Britain‘s health minister promised a tenfold increase in the number of daily tests for coronavirus by the end of the month after the government faced criticism for failing to roll out mass checks for health workers and the public.
Appearing for the first time on Thursday since recovering from the virus himself and ending a period of self-isolation, Matt Hancock announced a new strategy to ramp up the UK diagnostics industry.
“I am now setting the goal of 100,000 tests per day by the end of this month. That is the goal and I am determined that we will get there,” he told reporters. The current number being conducted is about 10,000 a day.
Britain initially took a restrained approach to the outbreak but Prime Minister Boris Johnson changed tack and imposed stringent social distancing measures after modeling showed a quarter of a million people in the country could die.
More than half of Britons think his government was too slow to order a lockdown, an Ipsos MORI poll showed.
Johnson has himself tested positive for the virus and is in self-isolation in Downing Street.
The number of coronavirus deaths across the United Kingdom rose to 2,921 as of April 1. The country has reported 33,718 confirmed cases.
The government’s current worst case scenario envisages a death toll of 50,000 if self-isolation is not fully adhered to, but the country is not on course for a toll of that scale, a source familiar with emergency government discussions said.
Facing a barrage of questions on the testing issue, Hancock sought to explain why Britain was so far behind Germany, which is testing about 500,000 people a week.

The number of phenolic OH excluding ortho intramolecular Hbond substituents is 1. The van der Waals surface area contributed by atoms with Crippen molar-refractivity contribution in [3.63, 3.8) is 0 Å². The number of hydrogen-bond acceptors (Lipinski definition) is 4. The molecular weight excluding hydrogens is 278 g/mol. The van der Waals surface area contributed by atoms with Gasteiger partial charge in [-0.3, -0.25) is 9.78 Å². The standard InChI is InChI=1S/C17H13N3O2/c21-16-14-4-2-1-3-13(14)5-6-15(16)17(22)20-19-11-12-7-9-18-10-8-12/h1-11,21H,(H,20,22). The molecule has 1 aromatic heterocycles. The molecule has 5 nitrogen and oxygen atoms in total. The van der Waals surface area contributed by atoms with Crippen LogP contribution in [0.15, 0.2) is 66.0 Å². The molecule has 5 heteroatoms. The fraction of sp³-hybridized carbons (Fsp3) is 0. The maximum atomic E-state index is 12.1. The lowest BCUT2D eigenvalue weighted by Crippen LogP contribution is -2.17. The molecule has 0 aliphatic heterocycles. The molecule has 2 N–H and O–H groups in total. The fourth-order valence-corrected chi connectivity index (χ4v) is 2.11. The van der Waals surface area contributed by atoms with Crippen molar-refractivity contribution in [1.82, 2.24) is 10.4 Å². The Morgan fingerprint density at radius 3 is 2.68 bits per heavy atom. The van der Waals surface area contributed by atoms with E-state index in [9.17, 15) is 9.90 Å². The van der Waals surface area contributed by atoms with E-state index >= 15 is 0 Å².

“Unlike some countries, we didn’t go into this crisis with a huge diagnostics industry. We have the best scientific labs in the world, but we did not have the scale,” he said.
“My German counterpart, for instance, could call upon 100 test labs, ready and waiting when the crisis struck, thanks in large part to Roche, one of the biggest diagnostic companies in the world. We have had to build from a lower base.”
Tests are seen as essential for fighting the virus and nursing the economy back to health by allowing those with immunity to return to work.
“This is the way through: this is how we will unlock the coronavirus puzzle, this is how we will defeat it in the end,” Johnson said in a video message filmed in the flat where he is self-isolating.
Hancock said the government was also looking at “immunity certificates” for people who have developed resistance, as part of planning on how to end the national lockdown, but he said more scientific research was needed.
Showing just how bad coronavirus could be for the economy, British Airways said on Thursday it was in talks about suspending 32,000 employees, while a survey showed that more than a quarter of British companies had reduced staff levels.
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